Andrea Dulanto

Andrea Dulanto is a Latina lesbian writer with an M.F.A. in Creative Writing from Florida International University, and a B.A. in Literature & Women's Studies from Antioch College in Ohio. Publications include South Florida Gay News, Elevate Difference, Sinister Wisdom, and The Pedestal Magazine. Other work can be found at You can also follow her on Twitter.

Features // 5 Articles
Reviews // 2 Articles
Blogs // 2 Articles

The Indigo Girls Are Spreading the Pain Around | 3 Jun 2015 // 10:02 PM

On their long-awaited 14th studio album, the Indigo Girls continue to expand on their influence as they reach out to long-time fans and new audiences.

Stranger Than Zombies: Power, Privilege & Lesbian Subtext in 'The Walking Dead' | 17 Feb 2013 // 5:15 PM

The premise of The Walking Dead provides many opportunities to study privilege. Who lives on the farm vs. who lives in the RV? Who sleeps in the woods vs. who drinks the Woodbury tea? Who can two women love, if not each other?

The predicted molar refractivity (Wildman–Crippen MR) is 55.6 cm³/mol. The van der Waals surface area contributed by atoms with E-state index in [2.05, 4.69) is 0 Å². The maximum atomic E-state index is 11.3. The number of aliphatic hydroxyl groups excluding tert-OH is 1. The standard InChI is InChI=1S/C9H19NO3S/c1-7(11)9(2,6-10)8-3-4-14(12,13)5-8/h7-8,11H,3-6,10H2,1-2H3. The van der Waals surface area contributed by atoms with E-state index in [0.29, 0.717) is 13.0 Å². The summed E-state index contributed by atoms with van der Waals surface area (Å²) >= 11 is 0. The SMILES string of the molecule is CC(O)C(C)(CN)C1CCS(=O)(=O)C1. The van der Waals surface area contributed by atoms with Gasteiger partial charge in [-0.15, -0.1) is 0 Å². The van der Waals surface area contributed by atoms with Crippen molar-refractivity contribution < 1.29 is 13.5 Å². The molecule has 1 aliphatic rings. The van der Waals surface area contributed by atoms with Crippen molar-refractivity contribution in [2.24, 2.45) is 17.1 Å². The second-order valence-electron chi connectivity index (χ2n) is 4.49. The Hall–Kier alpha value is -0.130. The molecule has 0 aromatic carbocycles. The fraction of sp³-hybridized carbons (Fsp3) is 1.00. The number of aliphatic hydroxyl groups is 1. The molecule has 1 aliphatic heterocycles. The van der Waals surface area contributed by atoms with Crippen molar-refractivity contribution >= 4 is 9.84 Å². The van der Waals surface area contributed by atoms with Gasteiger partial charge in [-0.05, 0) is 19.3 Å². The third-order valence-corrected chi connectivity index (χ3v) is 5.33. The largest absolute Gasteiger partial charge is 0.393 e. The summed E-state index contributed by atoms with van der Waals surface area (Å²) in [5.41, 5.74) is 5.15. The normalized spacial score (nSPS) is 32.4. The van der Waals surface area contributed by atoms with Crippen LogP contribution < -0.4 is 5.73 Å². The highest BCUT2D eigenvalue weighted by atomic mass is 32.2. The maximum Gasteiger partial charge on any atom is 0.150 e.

Vulnerability Becomes Strength When Sleater-Kinney Takes D.C. | 5 Mar 2015 // 11:00 PM

The crowd is riveted to the intensity of the performance; some barely moving as they watch the stage, almost reverent in their witness. Sleater-Kinney has walked out onto the ledge with us and back. Again.

Here Be People: Florida Renaissance Festival 2013 | 26 Mar 2013 // 7:00 PM

We need more of these places—not just special events like renaissance festivals, comic cons, and indie craft fairs, but every day events that build this welcoming come-as-you-are sense of community.


John Waters Shows Us How to be Bad in 'This Filthy World' | 16 Aug 2012 // 4:00 AM

One of Mr. Waters’ talents is how he can bring out the deviant aspects in just about anything.

In Praise of Ricky Gervais' Kind of Meanness | 19 Jan 2011 // 12:00 AM

The Golden Globes are usually a good substitute for Ambien. But this year, Ricky Gervais gave us the televised equivalent of crystal meth—we may be up for days.

//Mixed media

NYFF 2017: 'Mudbound'

// Notes from the Road

"Dee Rees’ churning and melodramatic epic follows two families in 1940s Mississippi, one black and one white, and the wars they fight abroad and at home.

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